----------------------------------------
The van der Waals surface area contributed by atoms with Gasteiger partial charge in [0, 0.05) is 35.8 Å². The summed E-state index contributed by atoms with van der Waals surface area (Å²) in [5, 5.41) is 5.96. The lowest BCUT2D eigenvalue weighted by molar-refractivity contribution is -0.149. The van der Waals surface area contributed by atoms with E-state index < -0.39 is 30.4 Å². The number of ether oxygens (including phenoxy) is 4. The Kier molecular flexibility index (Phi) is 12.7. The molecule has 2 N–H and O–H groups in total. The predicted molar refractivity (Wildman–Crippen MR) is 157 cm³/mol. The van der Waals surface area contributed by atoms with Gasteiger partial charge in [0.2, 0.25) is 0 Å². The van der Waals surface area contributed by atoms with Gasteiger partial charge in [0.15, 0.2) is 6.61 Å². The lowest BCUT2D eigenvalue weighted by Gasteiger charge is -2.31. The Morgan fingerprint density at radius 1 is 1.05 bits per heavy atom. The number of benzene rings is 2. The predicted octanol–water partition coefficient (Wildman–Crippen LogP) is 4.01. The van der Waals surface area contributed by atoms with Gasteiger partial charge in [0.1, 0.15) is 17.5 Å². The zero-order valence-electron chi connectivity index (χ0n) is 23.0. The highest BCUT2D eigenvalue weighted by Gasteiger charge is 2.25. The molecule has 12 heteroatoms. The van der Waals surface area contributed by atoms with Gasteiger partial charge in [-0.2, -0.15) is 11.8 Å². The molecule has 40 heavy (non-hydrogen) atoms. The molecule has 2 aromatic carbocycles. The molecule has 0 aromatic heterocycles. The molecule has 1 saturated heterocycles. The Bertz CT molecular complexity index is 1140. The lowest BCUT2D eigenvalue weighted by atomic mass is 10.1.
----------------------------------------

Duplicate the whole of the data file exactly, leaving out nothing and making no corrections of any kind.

The van der Waals surface area contributed by atoms with Gasteiger partial charge in [0, 0.05) is 35.8 Å². The summed E-state index contributed by atoms with van der Waals surface area (Å²) in [5, 5.41) is 5.96. The lowest BCUT2D eigenvalue weighted by molar-refractivity contribution is -0.149. The van der Waals surface area contributed by atoms with E-state index < -0.39 is 30.4 Å². The number of ether oxygens (including phenoxy) is 4. The Kier molecular flexibility index (Phi) is 12.7. The molecule has 2 N–H and O–H groups in total. The predicted molar refractivity (Wildman–Crippen MR) is 157 cm³/mol. The van der Waals surface area contributed by atoms with Gasteiger partial charge in [0.2, 0.25) is 0 Å². The van der Waals surface area contributed by atoms with Gasteiger partial charge in [0.15, 0.2) is 6.61 Å². The lowest BCUT2D eigenvalue weighted by Gasteiger charge is -2.31. The Morgan fingerprint density at radius 1 is 1.05 bits per heavy atom. The number of benzene rings is 2. The predicted octanol–water partition coefficient (Wildman–Crippen LogP) is 4.01. The van der Waals surface area contributed by atoms with Gasteiger partial charge in [0.1, 0.15) is 17.5 Å². The zero-order valence-electron chi connectivity index (χ0n) is 23.0. The highest BCUT2D eigenvalue weighted by Gasteiger charge is 2.25. The molecule has 12 heteroatoms. The van der Waals surface area contributed by atoms with Gasteiger partial charge in [-0.2, -0.15) is 11.8 Å². The molecule has 40 heavy (non-hydrogen) atoms. The molecule has 2 aromatic carbocycles. The molecule has 0 aromatic heterocycles. The molecule has 1 saturated heterocycles. The Bertz CT molecular complexity index is 1140. The lowest BCUT2D eigenvalue weighted by atomic mass is 10.1.